3. No matter what industry you are in, the effects of COVID-19 are being felt everywhere. Advisors have had to get creative when it comes to their marketing strategy, so what are some changes that you have had to make during this difficult time to ensure consistent communication with your clients and prospects? Is there anything that has really worked for your firm that you plan to continue doing?
I used to do a bit of seminar marketing through presenting at some transition seminars sponsored by the military. However, due to military budget cuts and no longer doing in-person seminars, that has dried up. I have done a couple of webinar versions that I have marketed through LinkedIn and Facebook, and have been posting to groups with some success.
We have done those webinars and will probably keep doing them, and as you can see, that is our current pop-up on the website. We will keep using that but will remove the COVID-19 tag once things return to normal and see how that works for our firm.
I did a couple email blasts at the beginning, and I do at least one newsletter every month, but I haven’t done a lot of Constant Contact with clients to keep them from panicking just based on the niche. We have not had any issues with that, but if they have a question I will answer them.
4. In 2019, we conducted a survey of 166 advisors using Twenty Over Ten and found that 26% of advisors convert 1-2 leads generated from their website into clients every month. Since launching your website, what is a typical conversion rate and how this number has changed since 2018? Additionally, is there a particular page or blog post that you’ve seen tends to generate the most leads for your business?
We track and ask new prospects where they found us, but they aren’t often very specific. If I look at the level of contacts page and RedTail, the internet referral for clients is at about 20%.
My main source used to be the seminar presentations, but we’ve had a bit of an uptick in the last week or two, and they all indicated by the internet. So, in the last seven days, there have been 122 page views on the homepage.
5. It’s important to show that you are a thought leader in the industry, so it’s great that you have included an “In The News” section on your website. Has this section helped you in your marketing efforts? Have you had any leads come to your website because they said they saw your firm mentioned in a certain publication?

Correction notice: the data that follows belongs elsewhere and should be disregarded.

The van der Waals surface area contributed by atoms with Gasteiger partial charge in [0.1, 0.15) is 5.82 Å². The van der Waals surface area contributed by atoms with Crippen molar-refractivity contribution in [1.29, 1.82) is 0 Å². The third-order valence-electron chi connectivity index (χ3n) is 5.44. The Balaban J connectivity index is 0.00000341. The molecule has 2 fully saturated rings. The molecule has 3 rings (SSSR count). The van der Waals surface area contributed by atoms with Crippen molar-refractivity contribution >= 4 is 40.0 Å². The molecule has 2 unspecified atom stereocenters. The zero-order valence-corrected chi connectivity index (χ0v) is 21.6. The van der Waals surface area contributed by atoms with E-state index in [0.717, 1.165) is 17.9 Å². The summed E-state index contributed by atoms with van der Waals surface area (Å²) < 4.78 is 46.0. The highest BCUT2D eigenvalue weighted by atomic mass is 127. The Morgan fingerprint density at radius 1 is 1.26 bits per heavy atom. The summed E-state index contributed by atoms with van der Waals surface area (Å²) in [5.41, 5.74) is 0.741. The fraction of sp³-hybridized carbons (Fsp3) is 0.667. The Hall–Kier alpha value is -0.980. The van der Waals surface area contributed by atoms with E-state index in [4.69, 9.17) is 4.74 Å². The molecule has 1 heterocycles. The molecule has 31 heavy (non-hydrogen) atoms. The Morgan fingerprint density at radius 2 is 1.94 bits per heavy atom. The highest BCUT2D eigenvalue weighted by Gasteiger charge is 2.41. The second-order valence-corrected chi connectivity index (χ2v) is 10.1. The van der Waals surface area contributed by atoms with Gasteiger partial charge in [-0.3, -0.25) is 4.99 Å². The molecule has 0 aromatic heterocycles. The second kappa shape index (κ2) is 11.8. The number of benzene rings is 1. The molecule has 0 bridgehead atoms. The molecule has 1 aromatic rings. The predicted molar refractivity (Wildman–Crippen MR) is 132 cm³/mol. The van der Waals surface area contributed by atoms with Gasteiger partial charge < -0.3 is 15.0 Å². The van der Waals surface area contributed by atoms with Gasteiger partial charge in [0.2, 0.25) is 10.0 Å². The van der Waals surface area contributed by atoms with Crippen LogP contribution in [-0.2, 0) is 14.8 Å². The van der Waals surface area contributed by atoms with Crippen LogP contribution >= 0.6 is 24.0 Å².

I think including this section adds to my credibility, and while, it’s not exactly “In the News,” once a year I do a paid article for MIlitary Officer Magazine where I write about taxes which has led people to the website and eventually to becoming clients. This is a magazine for a membership group of military officers, that has 150,000 to 200,000 subscribers. I have been doing an annual article for about 5-6 years for them. I just did one with MarketWatch and I got contacts from that, which is a pretty recent one.
6. We noticed that you are using pop-up forms on your website. When these are used strategically, they are great for lead generation! How has this helped with your lead gen and what types of success have you seen since incorporating pop-ups?
We have run about three or four white pages or checklists or the video, and we get a fair bit of response from them. When people sign up, we put them on the list for a campaign that runs for about 6-7 weeks, then we circle back after about a year. I have one to two clients that have come from that, so this is just another way to get people to engage with the website and the company.
If the seminars are any indication, some of these contacts may wait a year or two and then come back and say they are ready to come work with us. For the newsletter that goes out monthly, all the campaigns have the ability to allow them to opt-in to the ongoing email. We are getting people into the funnel where they are engaging with the company. I am fairly passive in my marketing, but people still engage with it.